Maybe. And that makes me scared. I started this blog because I don’t want to be victimized again. I want to recover and be able to look back on myself someday and say, “I beat that S.O.B.!” The idea that I may not be able to avoid self-destruction is my worst nightmare (see why in my post about Fantasia Barrino’s lifestyle).

But I’ll put panic aside for a moment. I don’t know my…

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Share: “How to escape an abusive relationship”

Living with Depression

RC8

Anyone who has never been in an abusive relationship will never understand how difficult it is to leave it.

3 years later when I look back at my abusive relationship I tell myself that if anyone was treating me that way now – I would leave them straight away.

The thing about an abusive relationship is that it does not start with an abuse.  An abuser only attacks his/her victim when the ladder is deep in the relationship and is manipulated so much that the abuse is then believed to be a form of punishment for victim who is not being good enough, not succeeding at making the abuser happy and simply is given another chance to try harder next time.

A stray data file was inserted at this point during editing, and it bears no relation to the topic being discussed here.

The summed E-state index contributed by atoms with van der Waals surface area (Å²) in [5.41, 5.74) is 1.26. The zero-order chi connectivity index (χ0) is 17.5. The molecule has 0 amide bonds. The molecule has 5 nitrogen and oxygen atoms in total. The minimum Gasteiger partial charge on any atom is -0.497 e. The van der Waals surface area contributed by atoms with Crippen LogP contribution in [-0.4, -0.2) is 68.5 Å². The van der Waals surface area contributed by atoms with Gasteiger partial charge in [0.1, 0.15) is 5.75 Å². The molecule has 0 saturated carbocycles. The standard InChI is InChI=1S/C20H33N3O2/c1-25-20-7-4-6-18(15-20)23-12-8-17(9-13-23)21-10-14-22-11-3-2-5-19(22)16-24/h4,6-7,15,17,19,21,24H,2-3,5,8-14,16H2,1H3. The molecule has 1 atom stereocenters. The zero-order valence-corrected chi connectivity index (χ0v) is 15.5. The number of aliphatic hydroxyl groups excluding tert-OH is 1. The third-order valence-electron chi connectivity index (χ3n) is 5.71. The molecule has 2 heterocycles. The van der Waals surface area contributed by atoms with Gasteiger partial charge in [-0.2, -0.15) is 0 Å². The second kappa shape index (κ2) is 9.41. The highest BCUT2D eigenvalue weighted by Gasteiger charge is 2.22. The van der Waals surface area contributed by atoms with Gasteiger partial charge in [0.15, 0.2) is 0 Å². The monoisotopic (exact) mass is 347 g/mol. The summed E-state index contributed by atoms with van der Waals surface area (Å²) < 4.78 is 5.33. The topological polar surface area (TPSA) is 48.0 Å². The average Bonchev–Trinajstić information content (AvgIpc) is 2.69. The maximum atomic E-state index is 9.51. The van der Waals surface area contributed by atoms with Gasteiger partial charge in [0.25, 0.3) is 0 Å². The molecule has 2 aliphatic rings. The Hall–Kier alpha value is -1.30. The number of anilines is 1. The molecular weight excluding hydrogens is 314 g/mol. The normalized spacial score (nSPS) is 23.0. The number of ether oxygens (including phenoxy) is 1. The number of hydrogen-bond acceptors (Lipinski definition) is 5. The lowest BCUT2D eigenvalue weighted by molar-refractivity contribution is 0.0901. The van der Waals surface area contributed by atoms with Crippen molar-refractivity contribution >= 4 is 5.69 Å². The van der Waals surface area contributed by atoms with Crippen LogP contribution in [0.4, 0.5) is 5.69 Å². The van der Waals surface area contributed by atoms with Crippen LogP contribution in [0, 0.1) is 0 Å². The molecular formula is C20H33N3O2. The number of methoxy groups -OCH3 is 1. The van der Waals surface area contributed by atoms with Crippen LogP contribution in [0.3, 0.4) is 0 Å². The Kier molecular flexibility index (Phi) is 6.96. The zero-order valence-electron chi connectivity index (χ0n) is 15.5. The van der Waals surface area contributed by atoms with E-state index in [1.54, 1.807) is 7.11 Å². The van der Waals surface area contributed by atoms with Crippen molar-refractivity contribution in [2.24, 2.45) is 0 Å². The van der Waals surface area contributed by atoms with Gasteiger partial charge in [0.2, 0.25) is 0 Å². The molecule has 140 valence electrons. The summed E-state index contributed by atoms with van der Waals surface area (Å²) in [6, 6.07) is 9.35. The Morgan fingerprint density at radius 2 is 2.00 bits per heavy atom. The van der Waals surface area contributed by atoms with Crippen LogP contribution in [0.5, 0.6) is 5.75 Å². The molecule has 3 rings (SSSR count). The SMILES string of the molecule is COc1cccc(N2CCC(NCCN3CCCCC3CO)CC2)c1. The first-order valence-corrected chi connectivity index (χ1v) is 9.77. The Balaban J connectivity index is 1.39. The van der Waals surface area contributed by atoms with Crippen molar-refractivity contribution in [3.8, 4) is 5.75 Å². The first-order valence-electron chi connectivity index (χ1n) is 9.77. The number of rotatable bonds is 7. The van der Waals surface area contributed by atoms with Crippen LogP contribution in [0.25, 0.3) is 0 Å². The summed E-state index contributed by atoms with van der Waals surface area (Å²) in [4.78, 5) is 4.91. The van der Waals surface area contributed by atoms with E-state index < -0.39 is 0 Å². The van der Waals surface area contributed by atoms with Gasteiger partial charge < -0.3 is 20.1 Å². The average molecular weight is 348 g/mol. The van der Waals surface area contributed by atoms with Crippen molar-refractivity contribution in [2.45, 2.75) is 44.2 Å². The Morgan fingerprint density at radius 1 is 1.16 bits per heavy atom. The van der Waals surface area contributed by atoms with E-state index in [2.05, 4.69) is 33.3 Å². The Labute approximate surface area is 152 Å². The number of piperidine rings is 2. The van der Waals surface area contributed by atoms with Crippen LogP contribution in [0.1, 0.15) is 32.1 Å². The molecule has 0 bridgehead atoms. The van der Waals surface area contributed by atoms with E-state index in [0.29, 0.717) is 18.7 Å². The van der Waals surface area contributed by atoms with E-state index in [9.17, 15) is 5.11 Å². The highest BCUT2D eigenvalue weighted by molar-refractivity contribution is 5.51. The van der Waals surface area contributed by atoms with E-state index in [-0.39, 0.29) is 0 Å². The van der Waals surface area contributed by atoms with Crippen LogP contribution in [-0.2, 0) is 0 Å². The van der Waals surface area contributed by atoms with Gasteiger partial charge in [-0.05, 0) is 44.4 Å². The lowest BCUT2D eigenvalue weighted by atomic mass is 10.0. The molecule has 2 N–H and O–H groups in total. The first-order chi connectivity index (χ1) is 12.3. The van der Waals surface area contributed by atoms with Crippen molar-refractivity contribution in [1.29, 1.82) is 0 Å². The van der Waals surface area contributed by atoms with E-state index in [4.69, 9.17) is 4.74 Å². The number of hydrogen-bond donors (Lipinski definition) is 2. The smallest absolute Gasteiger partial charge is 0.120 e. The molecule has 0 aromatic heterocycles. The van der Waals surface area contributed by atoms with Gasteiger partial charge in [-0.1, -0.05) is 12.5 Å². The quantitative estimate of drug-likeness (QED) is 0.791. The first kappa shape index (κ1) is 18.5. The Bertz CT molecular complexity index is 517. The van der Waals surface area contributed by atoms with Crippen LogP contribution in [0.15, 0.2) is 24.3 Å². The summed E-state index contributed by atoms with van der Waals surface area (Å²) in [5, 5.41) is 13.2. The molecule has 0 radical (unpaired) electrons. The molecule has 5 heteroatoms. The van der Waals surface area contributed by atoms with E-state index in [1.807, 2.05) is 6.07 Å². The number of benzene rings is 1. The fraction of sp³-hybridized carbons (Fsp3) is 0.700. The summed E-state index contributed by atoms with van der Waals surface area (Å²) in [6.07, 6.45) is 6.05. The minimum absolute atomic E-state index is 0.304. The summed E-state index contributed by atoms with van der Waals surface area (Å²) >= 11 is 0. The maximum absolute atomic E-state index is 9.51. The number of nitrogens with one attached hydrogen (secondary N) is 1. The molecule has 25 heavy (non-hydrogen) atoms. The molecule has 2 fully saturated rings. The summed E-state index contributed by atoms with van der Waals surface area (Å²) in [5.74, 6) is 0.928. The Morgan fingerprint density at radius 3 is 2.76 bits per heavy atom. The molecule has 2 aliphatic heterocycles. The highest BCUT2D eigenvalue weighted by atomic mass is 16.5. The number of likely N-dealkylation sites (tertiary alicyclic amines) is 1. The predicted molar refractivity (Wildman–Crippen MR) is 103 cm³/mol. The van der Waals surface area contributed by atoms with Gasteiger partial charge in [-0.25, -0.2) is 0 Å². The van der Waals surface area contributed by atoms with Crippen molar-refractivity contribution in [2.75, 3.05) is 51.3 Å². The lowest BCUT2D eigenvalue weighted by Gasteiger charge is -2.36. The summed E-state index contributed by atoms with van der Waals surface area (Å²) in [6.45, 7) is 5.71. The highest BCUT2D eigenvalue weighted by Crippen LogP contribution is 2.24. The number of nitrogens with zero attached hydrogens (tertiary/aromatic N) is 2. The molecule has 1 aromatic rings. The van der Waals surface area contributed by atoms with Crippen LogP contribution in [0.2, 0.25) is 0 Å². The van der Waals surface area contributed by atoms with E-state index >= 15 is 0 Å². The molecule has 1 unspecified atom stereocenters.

Slowly but surely the victim will start apologizing for anything and everything the abuser is not happy about and become afraid of the abusive partner.

Afraid to stand up…

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I don’t understand…why is it so hard for people to believe…? I didn’t want sex. And I didn’t want it that night. And I didn’t trust him enough yet. And I especially didn’t want it without a condom. There was no consent for multiple reasons. So I said no and I said stop. And he said, “It’s fine I’ll pull out”, and he shoved it in anyway. And he pounded away. The more frustrated he got about not coming, the more rough he was.